''Others will follow. Nathan Lyon made his name in T20 and is now a Test cricketer. My first cricket for NSW was in the T20 format, and I think it's the way a lot of guys will go. It adds to the importance of the Big Bash; it exposes young blokes to playing in front of a big crowd and being under pressure.''

Christian laughs, now, when he recalls the frustration that almost pushed him back into playing rugby league four years ago. He had been overlooked for a Blues contract after playing in each of the state team's Twenty20 and one-day games. He wondered if it was time to try to rekindle the skills that made him a schoolboy prospect as a member of the famous St Gregory's College at Campbelltown. Christian was sought by a battalion of NRL talent scouts when he played five-eighth, and then lock, alongside Melbourne's former international Ryan Hoffman.

Peter Mulholland, one of the best judges of schoolboy rugby league talent, is now the recruitment manager for Newcastle, coached by Wayne Bennett. Mulholland vividly recalls how hard he worked to try to secure Christian's signature for his then employers, Penrith.

''His size; he was always going to fill out to be a big man,'' Mulholland replied when he was asked to name the traits he and his competitors chased.

''He had speed and he was a tough competitor. He was looked at by a number of clubs, and I think Danny could have easily developed into a good player. I'm not saying he could've been as good as Ryan Hoffman, but in saying that, we won't ever know.

''I think he made the right decision. He was dedicated to cricket, and that's been vindicated by where he is now.''

Christian grinned when he revealed the simple reason behind his decision to forgo the promise of a cast-iron footy scholarship for the uncertainties offered by cricket, a sport in which many are called but few are chosen.

''I was better at cricket,'' he says. ''I enjoyed rugby league. I loved the contact and collisions, but when I made the NSW under-17s cricket team I stopped playing footy … it was an easy decision, really.

''But I thought about league as an option when I missed out on a NSW contract … I thought about going back to it and giving it a crack.''

As Christian flirted with a return to the scrum, Rodney Marsh, then chief executive of the South Australian Cricket Association, offered him the chance to play at the Adelaide Oval for the Redbacks.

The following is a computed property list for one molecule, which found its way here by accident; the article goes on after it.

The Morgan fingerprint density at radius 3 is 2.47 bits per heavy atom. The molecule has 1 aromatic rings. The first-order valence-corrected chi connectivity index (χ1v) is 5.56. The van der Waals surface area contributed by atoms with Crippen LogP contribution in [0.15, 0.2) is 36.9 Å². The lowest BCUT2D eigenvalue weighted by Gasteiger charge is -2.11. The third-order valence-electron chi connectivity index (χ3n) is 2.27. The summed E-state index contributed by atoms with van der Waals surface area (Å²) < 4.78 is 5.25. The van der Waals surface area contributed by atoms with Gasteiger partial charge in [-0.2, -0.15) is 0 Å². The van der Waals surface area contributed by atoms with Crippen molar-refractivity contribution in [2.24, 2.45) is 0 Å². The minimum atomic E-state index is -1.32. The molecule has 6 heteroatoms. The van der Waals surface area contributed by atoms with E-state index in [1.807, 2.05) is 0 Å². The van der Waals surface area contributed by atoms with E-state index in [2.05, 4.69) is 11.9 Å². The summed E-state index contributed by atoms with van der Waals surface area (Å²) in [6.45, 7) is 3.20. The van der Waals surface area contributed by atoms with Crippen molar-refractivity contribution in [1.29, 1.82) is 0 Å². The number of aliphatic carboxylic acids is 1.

Not long after that telephone call, Christian packed his belongings into his car and soon he could not be seen for a cloud of dust.

''I didn't look back,'' he says. ''Rod Marsh called to say I'd been picked in the next game if I wanted to play. It was a no-brainer. I jumped in the car and grabbed the opportunity.''

Bush coach Warren Smith was impressed by Christian's promise and natural talent when he first laid eyes on him, as a youngster, at one of his legendary clinics, which have unearthed the likes of former Test players Michael Slater and Andrew McDonald.

They met again many years later, when Smith coached at the University of NSW's club. And while he's an ardent supporter of Christian, and proud of his achievements, he believes the cricketer's move to Adelaide was a step he needed to take.

''He came to my clinics out at Narrandera [in southern NSW] for four or five years when he was a kid, so I knew Daniel and I liked him a lot,'' Smith says. ''He was an aggressive young bloke at uni and would get the dirts when things didn't go right.

''I always thought that came from his trying so hard. He had a bit of aggression; sometimes throw [things] in the sheds, as some players do. I told him one day that wasn't going to work for him, and I guess he realised that.

''I rate him so highly; a great player. We are good mates but I think the best thing for Daniel was he moved to Adelaide and fended for himself. [Blokes] grow up in that situation or they don't.

''Dan definitely did grow, and he hasn't looked back.''